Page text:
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← Melissa Marshall: Talk nerdy to me

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Showing Revision 1 created 07/08/2013 by sanne.rly.

  1. Five years ago, I experienced a bit of what it must have been like to Alice in Wonderland
  2. Penn State asked me, a communications teacher, to teach a communications class to engineering students.
  3. And I was scared.
  4. Really scared!
  5. Scared of these students with their big brains, and their big books, and their big, unfamiliar words.
  6. But as these conversations unfolded,
  7. I experienced what Alice must have, when she went down that rabbit hole
  8. and saw that door to a whole new world.
  9. That was how I felt as I had those conversations with those students -
  10. I was amazed at the ideas that they had,
  11. And I wanted others to experience this Wonderland as well
  12. And I believe the key to opening that door, is great communication.
  13. We desperately need great communication from our scientists and engineers in order to change the world.
  14. Our scientists and engineers are the ones that are tackling our grandest challenges,
  15. from energy to environment to healthcare among others
  16. And if we don't know about it and don't understand it, then the work isn't done
  17. And I believe it's our responsibility as non-scientists to have these interactions
  18. But these great conversations can't occur, if our scientists and engineers don't invite us in.
  19. So scientists and engineers - please!
  20. Talk nerdy to us!
  21. I want to share a few keys on how you can do that
  22. to make sure that we see that your science is sexy
  23. and that your engineering is engaging
  24. First question to answer for us: So what?
  25. Tell us why your science is relevant to us.
  26. Don't just tell me that you study trabeculae
  27. But tell me that you study trabeculae, which is the mesh-like structure of our bones
  28. because it's important to understanding and treating osteoporosis
  29. And when you're describing your science,
  30. be aware of jargon.
  31. Jargon is a barrier to our understanding of your ideas
  32. Sure - you can say "spacial" and "temporal"
  33. But why not say "space" and "time", which is so much more accessible to us
  34. And making your ideas accessible, is not the same as dumbing it down
  35. Instead, as Einstein said -
  36. "Make everything as simple as possible, but no simpler."
  37. You can clearly communicate your science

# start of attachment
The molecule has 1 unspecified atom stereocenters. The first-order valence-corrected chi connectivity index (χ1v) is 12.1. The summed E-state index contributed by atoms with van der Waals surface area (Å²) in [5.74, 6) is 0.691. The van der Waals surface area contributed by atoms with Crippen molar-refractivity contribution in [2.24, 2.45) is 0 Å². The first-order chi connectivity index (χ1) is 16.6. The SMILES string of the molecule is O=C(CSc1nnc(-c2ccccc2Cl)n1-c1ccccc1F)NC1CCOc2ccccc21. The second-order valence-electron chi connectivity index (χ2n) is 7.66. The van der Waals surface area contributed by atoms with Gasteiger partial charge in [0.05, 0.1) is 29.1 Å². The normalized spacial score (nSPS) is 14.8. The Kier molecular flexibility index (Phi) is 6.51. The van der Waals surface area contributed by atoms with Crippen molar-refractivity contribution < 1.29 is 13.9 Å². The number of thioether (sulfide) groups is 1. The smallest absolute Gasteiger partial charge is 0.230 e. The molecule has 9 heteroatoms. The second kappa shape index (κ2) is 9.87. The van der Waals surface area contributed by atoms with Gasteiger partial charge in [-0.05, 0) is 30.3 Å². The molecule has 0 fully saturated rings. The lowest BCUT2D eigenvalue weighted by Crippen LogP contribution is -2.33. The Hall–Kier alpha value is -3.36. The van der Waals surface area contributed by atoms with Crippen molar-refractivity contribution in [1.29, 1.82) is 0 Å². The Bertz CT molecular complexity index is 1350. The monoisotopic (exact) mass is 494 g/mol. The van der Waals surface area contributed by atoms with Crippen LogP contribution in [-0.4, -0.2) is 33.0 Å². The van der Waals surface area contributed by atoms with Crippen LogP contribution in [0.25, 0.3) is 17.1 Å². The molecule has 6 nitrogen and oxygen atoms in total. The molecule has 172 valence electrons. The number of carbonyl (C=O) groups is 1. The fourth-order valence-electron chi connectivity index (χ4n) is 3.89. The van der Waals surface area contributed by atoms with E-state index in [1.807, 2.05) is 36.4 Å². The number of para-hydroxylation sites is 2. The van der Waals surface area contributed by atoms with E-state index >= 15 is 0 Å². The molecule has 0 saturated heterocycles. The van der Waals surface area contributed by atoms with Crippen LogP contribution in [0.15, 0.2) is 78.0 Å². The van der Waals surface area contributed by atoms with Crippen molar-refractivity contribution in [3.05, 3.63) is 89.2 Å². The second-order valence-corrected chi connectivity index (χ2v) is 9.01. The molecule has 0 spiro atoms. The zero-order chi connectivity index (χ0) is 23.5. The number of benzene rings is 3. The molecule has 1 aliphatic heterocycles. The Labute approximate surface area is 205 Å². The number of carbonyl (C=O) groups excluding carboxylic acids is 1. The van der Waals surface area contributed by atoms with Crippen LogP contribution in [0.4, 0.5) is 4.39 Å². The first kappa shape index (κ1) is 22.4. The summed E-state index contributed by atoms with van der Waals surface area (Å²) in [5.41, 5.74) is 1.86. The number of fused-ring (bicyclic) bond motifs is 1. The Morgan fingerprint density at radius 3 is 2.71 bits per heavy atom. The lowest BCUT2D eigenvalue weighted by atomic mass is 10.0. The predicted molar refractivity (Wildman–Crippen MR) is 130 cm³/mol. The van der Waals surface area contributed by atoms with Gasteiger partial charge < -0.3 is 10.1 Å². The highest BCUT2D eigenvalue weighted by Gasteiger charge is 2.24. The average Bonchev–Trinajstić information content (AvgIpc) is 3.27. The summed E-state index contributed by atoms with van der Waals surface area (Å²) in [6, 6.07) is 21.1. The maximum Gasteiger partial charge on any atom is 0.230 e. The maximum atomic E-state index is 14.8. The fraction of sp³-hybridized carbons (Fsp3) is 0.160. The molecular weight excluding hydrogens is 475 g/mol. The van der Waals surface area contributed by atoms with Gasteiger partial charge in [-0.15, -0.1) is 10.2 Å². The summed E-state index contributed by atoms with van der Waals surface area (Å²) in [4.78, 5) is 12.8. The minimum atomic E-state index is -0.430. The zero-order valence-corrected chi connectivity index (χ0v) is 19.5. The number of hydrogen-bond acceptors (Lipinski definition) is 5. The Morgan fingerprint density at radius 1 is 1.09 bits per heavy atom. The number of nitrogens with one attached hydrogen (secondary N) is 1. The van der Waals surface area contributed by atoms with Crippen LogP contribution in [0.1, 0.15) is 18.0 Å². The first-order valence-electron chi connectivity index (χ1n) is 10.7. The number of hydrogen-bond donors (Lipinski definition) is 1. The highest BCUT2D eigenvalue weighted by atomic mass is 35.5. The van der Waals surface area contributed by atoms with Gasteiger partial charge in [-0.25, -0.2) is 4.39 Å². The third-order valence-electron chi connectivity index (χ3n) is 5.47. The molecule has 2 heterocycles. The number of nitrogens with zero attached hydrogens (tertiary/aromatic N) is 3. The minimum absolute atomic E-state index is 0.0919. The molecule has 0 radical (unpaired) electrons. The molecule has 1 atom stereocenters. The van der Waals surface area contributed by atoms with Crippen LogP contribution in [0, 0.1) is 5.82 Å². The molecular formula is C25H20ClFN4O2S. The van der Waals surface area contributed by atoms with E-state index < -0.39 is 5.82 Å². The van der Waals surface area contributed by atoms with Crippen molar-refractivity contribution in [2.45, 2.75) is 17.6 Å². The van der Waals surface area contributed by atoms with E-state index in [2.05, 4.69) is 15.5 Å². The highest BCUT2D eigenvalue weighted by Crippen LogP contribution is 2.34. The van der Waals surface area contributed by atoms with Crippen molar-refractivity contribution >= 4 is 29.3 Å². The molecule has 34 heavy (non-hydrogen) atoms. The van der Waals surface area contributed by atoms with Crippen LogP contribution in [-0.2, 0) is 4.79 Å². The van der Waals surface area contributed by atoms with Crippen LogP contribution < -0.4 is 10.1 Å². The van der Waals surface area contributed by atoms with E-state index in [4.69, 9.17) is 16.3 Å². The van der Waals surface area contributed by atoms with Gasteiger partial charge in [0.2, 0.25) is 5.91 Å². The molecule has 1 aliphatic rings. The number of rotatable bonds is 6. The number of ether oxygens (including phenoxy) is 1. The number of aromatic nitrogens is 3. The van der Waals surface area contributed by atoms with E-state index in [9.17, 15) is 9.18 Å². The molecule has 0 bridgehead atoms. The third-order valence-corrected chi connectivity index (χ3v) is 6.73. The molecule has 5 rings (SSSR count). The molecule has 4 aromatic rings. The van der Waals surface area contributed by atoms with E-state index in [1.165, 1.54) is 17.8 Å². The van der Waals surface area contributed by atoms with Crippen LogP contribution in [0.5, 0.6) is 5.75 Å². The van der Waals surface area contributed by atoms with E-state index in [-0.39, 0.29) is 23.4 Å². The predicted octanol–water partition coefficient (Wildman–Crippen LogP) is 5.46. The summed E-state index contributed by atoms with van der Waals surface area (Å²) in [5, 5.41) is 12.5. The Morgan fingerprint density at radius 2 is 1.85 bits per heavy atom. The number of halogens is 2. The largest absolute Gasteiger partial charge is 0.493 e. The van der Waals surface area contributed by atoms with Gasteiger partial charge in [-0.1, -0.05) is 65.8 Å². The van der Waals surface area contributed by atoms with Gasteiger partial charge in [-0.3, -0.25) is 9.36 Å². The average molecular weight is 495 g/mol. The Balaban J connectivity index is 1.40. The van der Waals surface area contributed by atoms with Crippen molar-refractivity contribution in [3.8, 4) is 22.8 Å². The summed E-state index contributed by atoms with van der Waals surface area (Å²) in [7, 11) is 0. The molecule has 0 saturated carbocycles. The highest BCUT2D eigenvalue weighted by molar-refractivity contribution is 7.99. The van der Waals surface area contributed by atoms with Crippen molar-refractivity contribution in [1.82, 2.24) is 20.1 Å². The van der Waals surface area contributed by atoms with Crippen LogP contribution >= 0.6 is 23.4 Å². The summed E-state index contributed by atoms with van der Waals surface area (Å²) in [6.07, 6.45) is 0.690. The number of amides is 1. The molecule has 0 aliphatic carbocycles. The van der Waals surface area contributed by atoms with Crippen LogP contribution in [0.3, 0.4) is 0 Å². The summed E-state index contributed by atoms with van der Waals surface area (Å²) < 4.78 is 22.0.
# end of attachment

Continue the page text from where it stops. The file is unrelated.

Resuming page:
38. without compromising the ideas.
  39. A few things to consider are having examples, stories
  40. and analogies - those are ways to excite us about your content
  41. And when presenting your work
  42. Drop the bullet points!
  43. Have you ever wondered why they're called bullet points?
  44. What do bullets do? Bullets kill!
  45. And they will kill your presentation.
  46. A slide like this, is not only boring,
  47. but it relies too much on the language-area of our brain
  48. and causes us to become overwhelmed.
  49. Instead, this example slide by Genevive Brown, is much more effective
  50. It's showing that the special structure of trabeculae
  51. is so strong, that they actually inspired the unique design of the Eiffel tower
  52. And the trick here, is to use a single, readable sentence
  53. that the audience can key into if they get a bit lost
  54. And can provide visuals which appeal to our other senses
  55. and create a deeper sense of understanding of what's being described
  56. So I think these are just a few keys,
  57. that can help the rest of us
  58. to open that door, and see the Wonderland that is science and engineering
  59. And because the engineers that I have worked with
  60. have taught me to become really in touch with my inner nerd,
  61. I want to summarize with an equation
  62. Take your science
  63. Subtract your bullet points and your jargon
  64. Divide by relevance - meaning share what's relevant to the audience
  65. And multiply by the passion that you have for this incredible work that you're doing
  66. And that is going to equal incredible interactions that are full of understanding
  67. And so scientists and engineers -
  68. when you've solved this equation,
  69. by all means: Talk nerdy to me!